2. Cruel
3. Cynical (insulting)
4. Deceitful, not trustworthy
5. Disregarding basic people’s rights
6. Dividing the U.S. (causing fear and distrust among Americans or allies)
7. Dominating by force, power
8. Lying, spreading rumor, false optimism and defeatism
9. Not invincible (can be defeated)
10. Sabotaging (e.g., spies who damage American industry/war machinery)


The USDS is still using the same enemy frames in video propaganda about ISIS, as Table 3 shows. The USDS videos especially characterize ISIS as cruel (#2), deceitful/untrustworthy (#4), disregarding people’s basic rights (#5), dominating by force (#7), lying/false optimism (#8), and not invincible (#9), with an increasing focus on conquerability and lying toward the end of our sampling period. In fact, the only items that are missing are dividing the U.S. (#6) and sabotaging (#10). Homeland terrorism by foreign groups is a sensitive issue in the U.S. post-9/11, and the USDS may not wish to emphasize that possibility lest it empower a group like ISIS to take that initiative.


1942 checklist of enemy characteristics, USDS videos
Table 3: 1942 checklist of enemy characteristics: USDS videos.


The following are (textual) examples of how ISIS is characterized in the USDS videos:


Excerpt 1: Deceitful; cruel
ISIS claims to be the defender of Muslims ...
But the only thing ISIS knows how to do is kill
(‘ISIS kills Muslims’)
Excerpt 2: False optimism; not invincible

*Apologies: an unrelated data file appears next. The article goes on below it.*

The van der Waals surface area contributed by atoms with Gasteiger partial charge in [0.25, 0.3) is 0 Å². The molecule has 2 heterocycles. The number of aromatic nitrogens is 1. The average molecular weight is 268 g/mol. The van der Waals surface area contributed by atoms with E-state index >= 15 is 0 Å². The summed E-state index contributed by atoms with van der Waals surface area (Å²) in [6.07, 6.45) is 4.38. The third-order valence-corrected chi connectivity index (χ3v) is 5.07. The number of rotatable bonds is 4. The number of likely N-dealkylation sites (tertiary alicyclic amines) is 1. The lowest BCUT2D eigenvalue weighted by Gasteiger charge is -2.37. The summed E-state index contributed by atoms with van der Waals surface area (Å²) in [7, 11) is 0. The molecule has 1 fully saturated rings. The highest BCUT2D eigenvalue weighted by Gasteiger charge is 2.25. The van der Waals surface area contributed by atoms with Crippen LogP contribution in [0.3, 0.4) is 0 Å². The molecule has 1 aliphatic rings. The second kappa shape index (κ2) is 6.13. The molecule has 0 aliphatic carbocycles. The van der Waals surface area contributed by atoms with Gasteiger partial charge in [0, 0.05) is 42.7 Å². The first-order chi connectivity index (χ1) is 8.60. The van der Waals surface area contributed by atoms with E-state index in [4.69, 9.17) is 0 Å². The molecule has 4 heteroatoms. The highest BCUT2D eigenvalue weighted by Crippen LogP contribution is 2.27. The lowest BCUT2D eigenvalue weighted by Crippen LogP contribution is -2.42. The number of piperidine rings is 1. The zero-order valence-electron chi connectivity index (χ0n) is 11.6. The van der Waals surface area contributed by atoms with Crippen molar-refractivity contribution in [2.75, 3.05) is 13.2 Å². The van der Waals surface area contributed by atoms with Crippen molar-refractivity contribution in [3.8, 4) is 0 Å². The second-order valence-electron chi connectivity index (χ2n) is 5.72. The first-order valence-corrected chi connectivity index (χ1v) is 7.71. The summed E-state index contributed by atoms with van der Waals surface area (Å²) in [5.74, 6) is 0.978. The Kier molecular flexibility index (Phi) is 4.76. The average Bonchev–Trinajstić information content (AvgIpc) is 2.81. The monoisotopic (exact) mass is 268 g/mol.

ISIS’ claims can’t stand up to the truth.
Inside a tent, ISIS boasts of its plans to conquer the world ...
Openly inviting military action and making claims of invincibility ...
Meanwhile, outside the tent ...
Coalition airstrikes destroy ISIS armored personnel carrier
Coalition airstrikes destroy ISIS armed military truck [etc.]
Back inside the tent, ISIS continues its façade of invulnerability ...
(‘ISIS inside the tent’)

The ISIS videos demonstrate a different approach to presenting their war propaganda, however. As Table 4 shows, the main characteristics from the U.S. list that ISIS attributes to its enemies are that they lie (#8) and are untrustworthy or deceitful (#4).


1942 checklist of enemy characteristics, ISIS videos
Table 4: 1942 checklist of enemy characteristics: ISIS videos.


This attribution is repeated explicitly in Flames of War, as in the following spoken (transcribed) excerpt about the U.S. leadership:


Excerpt 3: Lying
[Narrator] You are with us or against us, Bush had said.
[Bush] “Either you are with us or you are with the terrorists”
[Narrator] They thought they had won.
[Bush] “Major combat operations in Iraq have ended. In the Battle of Iraq, the United States and our allies have prevailed.” *Applause*
[Narrator] They lied! The flames were only beginning to intensify. Obama then claimed it was over.
[Obama] “Iraq’s future will be in the hands of its people. America’s war in Iraq will be over.”
[Narrator] They lied!
(‘Flames of War Introduction’)